CG: You tried to talk with female perpetrators and they all refused?

AD: Not female perpetrators, killers of lesbians. They didn’t respond, or turned us down.


CG:. How much film did you shoot over, what was it, six years of production?

AD: Twenty years of research and development. As per production, we were only on the road for two weeks. I shot a total of sixteen or seventeen hours of interviews which were edited down to eighty minutes.


CG: The post-production must have been a nightmare.

AD: No. I think that it was because after twenty years of thinking about it, I just knew what I wanted to do. It’s scary; normally you have different versions, you edit, re-edit, and re-edit. But the very first time I put together the archival material, the structure was just there. If you look at that and then look at the finished product, it’s a different film in many ways, but it’s the same film in terms of its core – structure and stories that are told.


CG: How difficult was it to raise funding for the project?

AD: It was no more difficult than any other film I’ve done. The money came from foundations that were supportive of the issue. I focused the fundraising towards the issue and the funding came from some sources that I found to be very interesting, like the Hugh Hefner Foundation and the Unitarian Universalist Church. I really thought about approaching churches for this issue. I felt that they had to be a part of it. And this one came through.


CG: What is your next project?

AD: This one’s not done. For me, a film is only half done when I finish editing. The other half is creating an audience. The audience has to be nurtured and talked to. It has to be created. I don’t want this film to just get distributed in the normal kind of way. I want to make sure that its gets done my way. Not to say it’s the best way, but, for me, getting people to read about the film is almost as important as getting people to see the film, to counter the way anti-gay violence is traditionally played in the media.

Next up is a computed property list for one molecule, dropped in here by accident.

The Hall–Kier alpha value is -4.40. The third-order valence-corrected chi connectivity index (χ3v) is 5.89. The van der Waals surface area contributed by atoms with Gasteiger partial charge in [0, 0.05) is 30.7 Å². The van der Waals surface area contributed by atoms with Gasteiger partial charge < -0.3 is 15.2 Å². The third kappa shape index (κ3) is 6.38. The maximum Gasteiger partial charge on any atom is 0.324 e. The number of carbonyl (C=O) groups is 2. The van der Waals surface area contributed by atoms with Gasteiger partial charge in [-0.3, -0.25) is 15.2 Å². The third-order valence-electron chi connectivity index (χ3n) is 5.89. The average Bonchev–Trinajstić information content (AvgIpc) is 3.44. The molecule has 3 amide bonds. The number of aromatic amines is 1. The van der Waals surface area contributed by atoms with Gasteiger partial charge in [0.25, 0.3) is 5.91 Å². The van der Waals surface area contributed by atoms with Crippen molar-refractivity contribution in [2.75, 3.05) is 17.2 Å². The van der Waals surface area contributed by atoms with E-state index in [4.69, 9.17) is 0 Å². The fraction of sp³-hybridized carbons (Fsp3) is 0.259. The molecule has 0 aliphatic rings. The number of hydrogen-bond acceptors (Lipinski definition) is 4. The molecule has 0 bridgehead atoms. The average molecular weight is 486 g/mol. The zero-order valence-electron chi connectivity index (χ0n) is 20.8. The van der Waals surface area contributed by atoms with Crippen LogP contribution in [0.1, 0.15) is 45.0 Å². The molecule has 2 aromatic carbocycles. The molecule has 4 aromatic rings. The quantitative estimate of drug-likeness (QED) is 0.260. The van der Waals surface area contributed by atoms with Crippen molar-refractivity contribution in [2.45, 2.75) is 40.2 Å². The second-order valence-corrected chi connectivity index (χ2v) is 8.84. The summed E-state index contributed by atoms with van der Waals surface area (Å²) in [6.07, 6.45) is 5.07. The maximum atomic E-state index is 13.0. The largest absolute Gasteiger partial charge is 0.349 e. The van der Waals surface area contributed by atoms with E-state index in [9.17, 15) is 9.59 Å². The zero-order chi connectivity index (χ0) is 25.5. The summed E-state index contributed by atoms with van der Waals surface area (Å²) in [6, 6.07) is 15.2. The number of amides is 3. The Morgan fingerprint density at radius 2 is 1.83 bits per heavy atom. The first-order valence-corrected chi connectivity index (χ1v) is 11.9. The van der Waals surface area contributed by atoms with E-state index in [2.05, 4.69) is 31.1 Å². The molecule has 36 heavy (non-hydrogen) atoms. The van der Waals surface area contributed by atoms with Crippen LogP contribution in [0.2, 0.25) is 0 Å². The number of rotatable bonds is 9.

CG: Where does your next tour take you?

AD: The tour that I really want to talk about is the Texas tour. Ever since I started distributing the film in January, I’ve focused on Texas. October 26 is the anniversary of the murder of Thanh Nguyen (who was murdered by Corey Burley) and there are two murders in my film from Texas. There is also a series of murders of gays over the past five years in Texas that hit the national press – articles in USA Today, New York Times, and Vanity Fair and features on Donahue and PrimeTime. So, I’m doing a state-wide tour in October: we’ve lined up screenings in seven different cities, Austin, Dallas, Houston, San Antonio, El Paso, and are trying to get a screening in Tyler, Texas.


Best of luck, Arthur.